Top 5 Brain Freeze Facts

Written by Michael Wynands These Facts are as cold as ice and they're willing to sacrifice our love...for frozen beverages. Welcome to WatchMojo’s Top 5 Facts. In today’s instalment we’re counting down the Top 5 Facts About Brain Freeze. Come along as we explore this head-chilling, mysterious sensation.
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Top 5 Brain Freeze Facts

-Drinking sound- NNNGH AAAGH WHY? Welcome to WatchMojo’s Top 5 Facts. In today’s instalment we’re counting down the Top 5 Facts About Brain Freeze. Come along as we explore this head-chilling, mysterious sensation.

#5: It’s a Condition With Many Names

Freezer head. Cold rush. Cranium cramp. After the widely used “brain freeze”, “ice cream headache” is probably the next most popular term for this common affliction. And why not? If you’re going to be in pain, there’s no point denying how you got there. While sufferers around the world employ these various descriptive terms, researchers prefer to call the condition by it’s science-given name: sphenopalatine ganglioneuralgia. And that just rolls off the tongue. The term might be a mouth full, but like it’s colloquial equivalent, the “ice cream headache”, this name is all about accuracy. It means “nerve pain of the Pterygopalatine ganglion”, which is a cluster of nerve cells in the roof of the mouth.

#4: Science Isn’t Quite Sure Why It Happens

They’re getting close though! The explanation behind this fleeting brain pain has long evaded us. But in recent years, researchers have begun to unravel its mysteries. According to Dr. Jorge Serrador of the Harvard Medical School, the pain of brain freeze results from a sudden rush of blood to the brain. He noticed in his research that the moment people feel that distinct sensation, the anterior cerebral artery widens, resulting in greater flow. But the question remains as to why this happens. Serrador suspects that it may be the brain’s attempt to protect itself from extreme cold. While this evolutionary explanation is certainly compelling, it doesn’t explain why some people never experience brain freeze, while get it easily.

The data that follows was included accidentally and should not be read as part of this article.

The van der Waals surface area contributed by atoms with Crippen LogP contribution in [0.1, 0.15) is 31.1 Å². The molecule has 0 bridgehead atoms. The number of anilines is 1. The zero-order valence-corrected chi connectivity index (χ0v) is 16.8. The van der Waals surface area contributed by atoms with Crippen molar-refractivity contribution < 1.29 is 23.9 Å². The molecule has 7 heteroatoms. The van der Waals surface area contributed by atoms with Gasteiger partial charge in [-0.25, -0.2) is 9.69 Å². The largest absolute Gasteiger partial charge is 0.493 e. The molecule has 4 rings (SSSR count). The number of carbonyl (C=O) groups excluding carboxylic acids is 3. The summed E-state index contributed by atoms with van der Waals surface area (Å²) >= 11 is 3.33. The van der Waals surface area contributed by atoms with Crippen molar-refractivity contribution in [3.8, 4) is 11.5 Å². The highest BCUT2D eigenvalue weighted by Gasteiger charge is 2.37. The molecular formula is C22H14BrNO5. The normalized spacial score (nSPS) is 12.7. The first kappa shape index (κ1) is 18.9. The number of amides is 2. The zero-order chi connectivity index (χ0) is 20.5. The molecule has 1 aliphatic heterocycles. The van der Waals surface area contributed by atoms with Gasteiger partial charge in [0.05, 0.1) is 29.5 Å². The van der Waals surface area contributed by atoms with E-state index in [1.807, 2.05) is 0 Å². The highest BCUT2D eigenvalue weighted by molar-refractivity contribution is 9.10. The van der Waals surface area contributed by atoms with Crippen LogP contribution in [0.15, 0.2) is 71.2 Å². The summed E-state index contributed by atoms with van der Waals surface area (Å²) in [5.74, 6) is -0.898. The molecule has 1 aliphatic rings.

#3:It’s Not Actually Brain Pain

For those of us who do experience this distinct sensation, the feeling may be short-lived, but it’s excruciating. When that anterior artery starts pumping blood however, it’s not actually hurting your brain - because the human brain doesn’t have any pain receptors. If we could somehow access your brain right now, without subjecting you to the pain of opening your skull, we could poke it and you wouldn’t feel a thing. What can feel pain is the meninges, the outer layer of membrane that covers the brain, which also just so happens to connect to the anterior artery. So what’s the cure? Be warned, it’s not an answer you’re going to like. Quite simply… slow down when eating or drinking cold stuff!

#2: There's A Connection To Migraines... But We're Not Sure What

Hey... like we said, science still has a lot of work to do when it comes to all things brain freeze-related. Honestly, “ice cream headaches” have never been a top research priority. We know it’s not dangerous, so why investigate further? Well, recent studies have drawn a link between brain freeze and migraines, and as any individual prone to migraines will tell you, that’s worth exploring. Unfortunately, the exact nature of this relationship remains a mystery. According to a 1992 study from the City of London Migraine Clinic, migraine sufferers were less prone to brain freeze. According to the Mayo Clinic however, migraine patients are allegedly more prone to brain freeze. While Dr. Serrador believes that understanding brain freeze can help us better understand migraines, others believe that brain freeze is actually a cure.

#1: It’s Not Medically Serious, But It Can Be Seriously Distracting

Even if Serrador’s theory is correct and an “ice cream headache” is the body’s attempt to protect the brain from what it perceives to be an extreme drop in temperature, it is, as Serrador puts it “misfiring”. According to sinus surgeon Stacey Gray, it’s unlikely that brain freeze actually lowers the temperature of the brain significantly. Even if it were to somehow cause a sharp drop, according to neurosurgeon Rafael Tamargo, “once you warm the brain up, it picks right up from where it left off. It's not harmful at all”. So what’s the real danger? Distraction. In 2013, a San Antonio man experienced such a bad brain freeze that he lost control of his car, causing a five-car accident. Believe it or not, tests came back negative for alcohol. So please... drink Slurpees responsibly.
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